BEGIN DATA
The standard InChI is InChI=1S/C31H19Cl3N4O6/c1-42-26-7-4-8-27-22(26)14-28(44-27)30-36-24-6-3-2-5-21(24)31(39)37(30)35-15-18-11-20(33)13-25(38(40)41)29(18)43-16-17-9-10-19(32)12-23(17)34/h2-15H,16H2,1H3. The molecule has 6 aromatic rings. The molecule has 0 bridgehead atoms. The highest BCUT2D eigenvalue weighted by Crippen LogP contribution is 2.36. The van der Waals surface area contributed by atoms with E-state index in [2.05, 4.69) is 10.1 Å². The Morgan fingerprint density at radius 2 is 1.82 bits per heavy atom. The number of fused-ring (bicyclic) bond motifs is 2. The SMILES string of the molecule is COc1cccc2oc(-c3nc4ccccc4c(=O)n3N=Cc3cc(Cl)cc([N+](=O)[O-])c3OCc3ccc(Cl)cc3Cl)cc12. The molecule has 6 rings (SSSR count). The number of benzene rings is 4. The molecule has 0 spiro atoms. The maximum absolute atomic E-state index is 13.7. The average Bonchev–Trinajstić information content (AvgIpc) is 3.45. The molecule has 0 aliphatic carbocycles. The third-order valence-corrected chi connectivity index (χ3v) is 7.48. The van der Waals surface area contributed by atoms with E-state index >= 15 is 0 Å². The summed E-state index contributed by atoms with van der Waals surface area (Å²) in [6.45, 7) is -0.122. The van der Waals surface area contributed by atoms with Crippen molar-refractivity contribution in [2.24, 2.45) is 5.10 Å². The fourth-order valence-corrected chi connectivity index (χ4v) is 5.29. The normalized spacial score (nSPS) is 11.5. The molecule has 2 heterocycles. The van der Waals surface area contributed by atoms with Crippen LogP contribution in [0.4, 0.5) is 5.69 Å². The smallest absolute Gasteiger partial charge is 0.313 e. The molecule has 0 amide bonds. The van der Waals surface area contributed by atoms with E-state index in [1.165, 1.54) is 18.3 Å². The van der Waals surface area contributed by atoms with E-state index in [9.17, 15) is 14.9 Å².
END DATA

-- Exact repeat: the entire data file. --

The standard InChI is InChI=1S/C31H19Cl3N4O6/c1-42-26-7-4-8-27-22(26)14-28(44-27)30-36-24-6-3-2-5-21(24)31(39)37(30)35-15-18-11-20(33)13-25(38(40)41)29(18)43-16-17-9-10-19(32)12-23(17)34/h2-15H,16H2,1H3. The molecule has 6 aromatic rings. The molecule has 0 bridgehead atoms. The highest BCUT2D eigenvalue weighted by Crippen LogP contribution is 2.36. The van der Waals surface area contributed by atoms with E-state index in [2.05, 4.69) is 10.1 Å². The Morgan fingerprint density at radius 2 is 1.82 bits per heavy atom. The number of fused-ring (bicyclic) bond motifs is 2. The SMILES string of the molecule is COc1cccc2oc(-c3nc4ccccc4c(=O)n3N=Cc3cc(Cl)cc([N+](=O)[O-])c3OCc3ccc(Cl)cc3Cl)cc12. The molecule has 6 rings (SSSR count). The number of benzene rings is 4. The molecule has 0 spiro atoms. The maximum absolute atomic E-state index is 13.7. The average Bonchev–Trinajstić information content (AvgIpc) is 3.45. The molecule has 0 aliphatic carbocycles. The third-order valence-corrected chi connectivity index (χ3v) is 7.48. The van der Waals surface area contributed by atoms with E-state index >= 15 is 0 Å². The summed E-state index contributed by atoms with van der Waals surface area (Å²) in [6.45, 7) is -0.122. The van der Waals surface area contributed by atoms with Crippen molar-refractivity contribution in [2.24, 2.45) is 5.10 Å². The fourth-order valence-corrected chi connectivity index (χ4v) is 5.29. The normalized spacial score (nSPS) is 11.5. The molecule has 2 heterocycles. The van der Waals surface area contributed by atoms with Crippen LogP contribution in [0.4, 0.5) is 5.69 Å². The smallest absolute Gasteiger partial charge is 0.313 e. The molecule has 0 amide bonds. The van der Waals surface area contributed by atoms with E-state index in [1.165, 1.54) is 18.3 Å². The van der Waals surface area contributed by atoms with E-state index in [9.17, 15) is 14.9 Å².